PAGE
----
Including a single board computer and butterfly backplane, servers can support a range of I/O card options by including PCI, PCI-X and PCIe card slots.  Cooling is provided by bulkhead-mounted high-CFM fans that maximize airflow over critical components.

The option of Quad,dual or single-processor single board computers which feature multi-core Intel processors allow for a variety of system configurations which satisfy any unique application specific requirements.

Internal server characteristics

Processor support: Processor support is often the first consideration, Today's servers can routinely support one or two multicore CPUs.

Memory support: The second most important internal consideration is a server's memory support. Since virtual machines often run out of memory (or RAM) resources before they exhaust available processor cycles, organizations with virtual servers may place greater importance on memory than on processors.

Drive support: Drive support is another hallmark of servers, and today's crop of products can support numerous small form factor (usually 2.5-inch), SATA (serial ATA) and SAS (serial-attached SCSI) disks, along with an optical drive, such as a low-profile CD-ROM or DVD-ROM for loading software.

Expansion slots: Servers also offer limited expansion capacity through one or more slots. These slots are typically available from riser cards located on the motherboard and can accommodate a range of enhancements such as RAID controllers, additional network adapters, storage area network (SAN) adapters such as a Fibre Channel host-bus adapters and so on. It's important to distinguish between PCIe (PCI Express) and PCI-X (PCI-eXtended) expansion slots — the card types are not interchangeable.

External server characteristics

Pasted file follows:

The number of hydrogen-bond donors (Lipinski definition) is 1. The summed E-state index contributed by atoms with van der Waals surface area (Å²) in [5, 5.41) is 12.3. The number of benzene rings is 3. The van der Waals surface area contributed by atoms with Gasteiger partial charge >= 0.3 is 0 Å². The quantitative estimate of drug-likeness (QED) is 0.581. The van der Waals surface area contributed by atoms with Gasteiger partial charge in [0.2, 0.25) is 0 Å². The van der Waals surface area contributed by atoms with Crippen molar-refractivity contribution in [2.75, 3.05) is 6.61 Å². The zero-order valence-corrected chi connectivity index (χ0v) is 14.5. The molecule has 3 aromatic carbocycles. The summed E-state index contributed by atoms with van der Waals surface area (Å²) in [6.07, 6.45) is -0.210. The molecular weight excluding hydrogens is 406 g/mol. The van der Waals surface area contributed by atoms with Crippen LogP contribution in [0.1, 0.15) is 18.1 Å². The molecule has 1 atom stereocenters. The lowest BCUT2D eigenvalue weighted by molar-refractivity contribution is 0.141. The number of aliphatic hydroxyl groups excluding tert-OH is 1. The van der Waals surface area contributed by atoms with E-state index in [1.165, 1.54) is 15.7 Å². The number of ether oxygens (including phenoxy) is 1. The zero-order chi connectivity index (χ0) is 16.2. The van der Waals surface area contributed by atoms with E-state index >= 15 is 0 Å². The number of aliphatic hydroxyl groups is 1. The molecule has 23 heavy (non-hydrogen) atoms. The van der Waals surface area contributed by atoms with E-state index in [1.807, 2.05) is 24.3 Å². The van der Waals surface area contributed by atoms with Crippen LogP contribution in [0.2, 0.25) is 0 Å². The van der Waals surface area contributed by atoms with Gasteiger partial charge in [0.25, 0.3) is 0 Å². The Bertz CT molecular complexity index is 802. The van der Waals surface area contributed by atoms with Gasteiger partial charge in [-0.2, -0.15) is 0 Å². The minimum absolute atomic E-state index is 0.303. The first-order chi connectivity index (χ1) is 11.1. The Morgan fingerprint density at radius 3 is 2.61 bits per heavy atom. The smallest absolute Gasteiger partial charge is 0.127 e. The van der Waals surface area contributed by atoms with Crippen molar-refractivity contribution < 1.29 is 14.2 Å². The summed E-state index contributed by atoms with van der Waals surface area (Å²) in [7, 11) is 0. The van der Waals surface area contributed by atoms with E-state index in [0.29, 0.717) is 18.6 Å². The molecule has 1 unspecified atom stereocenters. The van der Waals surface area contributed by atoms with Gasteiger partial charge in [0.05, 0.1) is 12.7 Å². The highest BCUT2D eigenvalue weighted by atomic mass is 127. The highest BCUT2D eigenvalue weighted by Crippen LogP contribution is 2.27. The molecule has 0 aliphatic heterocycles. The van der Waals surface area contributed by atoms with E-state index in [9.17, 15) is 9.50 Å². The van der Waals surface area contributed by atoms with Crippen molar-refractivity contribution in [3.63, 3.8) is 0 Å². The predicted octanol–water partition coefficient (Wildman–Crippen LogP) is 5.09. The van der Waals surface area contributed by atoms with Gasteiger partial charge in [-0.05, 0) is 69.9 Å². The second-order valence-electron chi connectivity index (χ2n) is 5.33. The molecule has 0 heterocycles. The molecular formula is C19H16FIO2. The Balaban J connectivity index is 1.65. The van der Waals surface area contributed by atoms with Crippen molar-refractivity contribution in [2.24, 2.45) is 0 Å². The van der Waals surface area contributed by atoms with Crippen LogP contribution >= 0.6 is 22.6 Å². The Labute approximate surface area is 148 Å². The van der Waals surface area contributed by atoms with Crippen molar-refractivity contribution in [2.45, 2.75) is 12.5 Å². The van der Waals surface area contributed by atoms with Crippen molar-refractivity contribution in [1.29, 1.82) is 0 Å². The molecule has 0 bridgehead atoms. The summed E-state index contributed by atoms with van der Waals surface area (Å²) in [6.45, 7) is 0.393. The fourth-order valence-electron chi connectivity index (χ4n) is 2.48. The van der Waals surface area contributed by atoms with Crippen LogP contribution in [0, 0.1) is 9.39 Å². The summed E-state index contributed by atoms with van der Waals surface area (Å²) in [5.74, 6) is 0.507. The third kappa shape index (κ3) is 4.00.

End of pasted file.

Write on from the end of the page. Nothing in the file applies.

Power: Every server requires power provided through a standard alternating current (AC) cable suitable for the outlet voltage and style for your specific region of the world. Although power may seem like an obvious consideration, it’s particularly important to evaluate the need for resilient power features.

Redundant power is a critical component in high availability systems. In the simplest solution, two power supplies can drive a load through diodes to OR their outputs together. In this way, the power supplies can either share the load or have one active and the other in standby.

Network connectivity: There are an increasing number of network connectivity options to consider. LAN ports are a crucial aspect of modern servers, so select a model that provides the connectivity that’s appropriate for a server’s load.

User interface ports: The server also provides an assortment of user interface ports for the keyboard, video, mouse (KVM), along with numerous USB ports. In many cases, servers can be managed directly by connecting user-interface ports to a centralized KVM switch which is then directed to a single keyboard, video display and mouse at an administrator’s console nearby.

Controls and indicators: Many IT personnel pay little attention to the controls and indicators along a server’s front panel. They may assume that diagnostics or system management tools provide the status and troubleshooting information needed, but one shouldn’t underestimate the ability to assess a server’s status at a glance.